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I was doing some research into general topics of software engineering and I came across the Java Community Process website:

The JCP is the mechanism for developing standard technical specifications for Java technology. Anyone can register for the site and participate in reviewing and providing feedback for the Java Specification Requests (JSRs), and anyone can sign up to become a JCP Member and then participate on the Expert Group of a JSR or even submit their own JSR Proposal.

Seems like a good idea to me, and there are lots of very well written specifications and reference implementations on the JCP website.

So why is there no .NET Community Process? Is that something that Microsoft could or should start? Maybe they could install it on Codeplex.net and hand over the keys to the community.

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3 Answers 3

up vote 10 down vote accepted

Because honestly, trying to get anything done by a community process takes forever. I believe that's why C# caught up with Java; Microsoft controlled the whole process and therefore could make changes more aggressively than Sun could.

Not saying that a community process is a bad thing, just that it has its downside.

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Whether it's a down or up depends on how much you like language change. –  reinierpost Mar 12 '10 at 23:04

Because Microsoft as a corporate entity neither wants nor needs your (or anyone else's) opinion. It imposes a top-down will and may take advice from its own community (e.g. the MSDN) but at the end of the day will do what suits it (and its shareholders).

Sun's PoV at the time would have effectively been to get grass-roots buy-in by way of involving the "community". This wold build a critical mass with which it can compete with Microsoft. Problem is that the power of the community and that sense of ownership doesn't disappear at that critical mass stage, it just means you have more people with more conflicting opinions. Result: Java development slowed over time.

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I would imagine it comes down to company culture and the purpose of the language. Java was intended from the outset to be a cross-platform... platform... that one could target and then expect your software to work on a multitude of OSes. Anything with a JVM, really.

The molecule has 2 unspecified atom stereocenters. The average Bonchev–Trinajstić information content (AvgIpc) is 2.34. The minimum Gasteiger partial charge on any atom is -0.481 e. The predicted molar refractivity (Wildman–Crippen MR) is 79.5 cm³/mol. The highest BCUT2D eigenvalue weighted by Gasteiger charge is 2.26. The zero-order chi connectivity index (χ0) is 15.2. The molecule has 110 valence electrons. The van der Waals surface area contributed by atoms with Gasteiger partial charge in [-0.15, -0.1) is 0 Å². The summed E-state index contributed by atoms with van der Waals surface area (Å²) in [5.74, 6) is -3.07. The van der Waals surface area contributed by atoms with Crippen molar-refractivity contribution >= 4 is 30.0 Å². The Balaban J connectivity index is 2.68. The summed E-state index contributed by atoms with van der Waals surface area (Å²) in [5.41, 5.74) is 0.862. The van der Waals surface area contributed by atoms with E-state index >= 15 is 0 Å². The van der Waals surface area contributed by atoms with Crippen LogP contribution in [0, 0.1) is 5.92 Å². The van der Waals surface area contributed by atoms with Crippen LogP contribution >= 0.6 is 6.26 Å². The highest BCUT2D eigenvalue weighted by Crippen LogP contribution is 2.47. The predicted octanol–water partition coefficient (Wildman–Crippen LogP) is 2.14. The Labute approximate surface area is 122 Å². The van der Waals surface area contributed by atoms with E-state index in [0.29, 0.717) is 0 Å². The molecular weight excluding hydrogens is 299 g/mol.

Microsoft does not support cross-platform compatibility. Allegedly MS even attempted to hijack Java and turn it into a Microsoft-only platform. When that failed, they instead built the .NET framework

So back to speculation: Sun wants to encourage the community to support Java adoption on the maximum number of platforms possible, so they work with the community. Microsoft wants to appear to be friendly to the larger community so they tolerate projects like Mono, but they don't actually want it to gain enough traction to compete with their own implementation. To ensure this they must make it as difficult as possible to keep up with the Microsoft implementation of the framework, without doing anything overt that might cause bad PR.

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Sun no longer exists. Oracle bought them, and they didn't cost much. I'm just saying. –  Mike Two Mar 12 '10 at 22:55
    
I am aware of the buyout, but Sun DID exist when they created Java. I don't see how the buyout is relevant to the discussion at hand –  rotard Mar 12 '10 at 23:05
    
@rotard - look at how well it worked out for them. Of course the community process wasn't the reason sun became acquirable. But in this context I find it relevant that the company that tried the community process is not around anymore. –  Mike Two Mar 12 '10 at 23:17
    
Alternatively, considering Java has now been around about 15 years it might have been one of the few profitable projects while much of the rest of Sun didn't work so well. I don't know, I don't have access to Sun's books. Do you? –  rotard Mar 12 '10 at 23:32
    
@rotard - yes. Everyone has access to their books. They were a public company. I'm sorry if I upset you with my comment. I had no intention of offending you. –  Mike Two Mar 12 '10 at 23:47

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